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More than half of British businesses claim to be exceeding employment law requirements in the treatment of workers, a survey has found.
Many also wanted the recently imposed employment tribunal fee regime to be scrapped or significantly amended, according to the study jointly commissioned by the Chartered Institute of Personnel and Development and the London law firm Lewis Silkin.
Employers said that they would not lobby for a “bonfire” of legislation in the wake of the country’s departure from the EU as existing legislation was viewed by most as necessary and efficient. Britain’s bosses claimed to recognise the positive impact of employment law on their staff, with nearly 70 per cent agreeing that it improved employees’ sense of fairness and trust in the employer. A similar percentage agreed that implementing employment law improved the quality of employees’ working lives.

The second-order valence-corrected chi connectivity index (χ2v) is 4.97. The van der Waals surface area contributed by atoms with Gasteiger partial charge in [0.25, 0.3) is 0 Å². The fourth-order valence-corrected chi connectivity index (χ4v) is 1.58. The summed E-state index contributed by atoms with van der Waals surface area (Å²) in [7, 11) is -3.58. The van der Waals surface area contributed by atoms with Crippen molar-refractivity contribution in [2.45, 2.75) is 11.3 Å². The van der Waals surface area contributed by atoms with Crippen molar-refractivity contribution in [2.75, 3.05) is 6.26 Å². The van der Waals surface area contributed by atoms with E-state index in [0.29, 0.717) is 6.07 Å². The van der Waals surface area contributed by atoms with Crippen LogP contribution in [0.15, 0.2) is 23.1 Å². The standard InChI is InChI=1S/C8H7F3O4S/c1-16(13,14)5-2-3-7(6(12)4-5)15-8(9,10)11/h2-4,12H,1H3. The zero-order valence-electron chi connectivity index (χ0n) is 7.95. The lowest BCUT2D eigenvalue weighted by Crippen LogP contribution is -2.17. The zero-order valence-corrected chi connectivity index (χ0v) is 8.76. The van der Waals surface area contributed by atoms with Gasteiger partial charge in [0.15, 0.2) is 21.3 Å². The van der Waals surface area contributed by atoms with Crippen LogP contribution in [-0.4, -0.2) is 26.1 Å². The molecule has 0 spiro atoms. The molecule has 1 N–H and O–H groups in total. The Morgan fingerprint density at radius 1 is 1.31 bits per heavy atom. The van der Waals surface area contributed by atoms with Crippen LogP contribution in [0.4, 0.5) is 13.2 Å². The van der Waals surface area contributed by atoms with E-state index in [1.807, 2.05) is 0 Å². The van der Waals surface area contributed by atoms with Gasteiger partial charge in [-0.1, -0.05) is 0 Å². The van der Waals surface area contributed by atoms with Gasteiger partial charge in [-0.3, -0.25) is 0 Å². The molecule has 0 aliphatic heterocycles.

About 20 per cent of the 500 businesses surveyed said that employment tribunal claims had decreased since the government introduced controversial fees for bringing claims. Only 3 per cent of businesses reported an increase in tribunal claims. About a third of employers said they wanted to retain the fees, but a significant minority of 15 per cent said they should be abolished, while another 11 per cent said they should be substantially reduced. Nearly 20 per cent of businesses suggested a single £50 fee for all claims.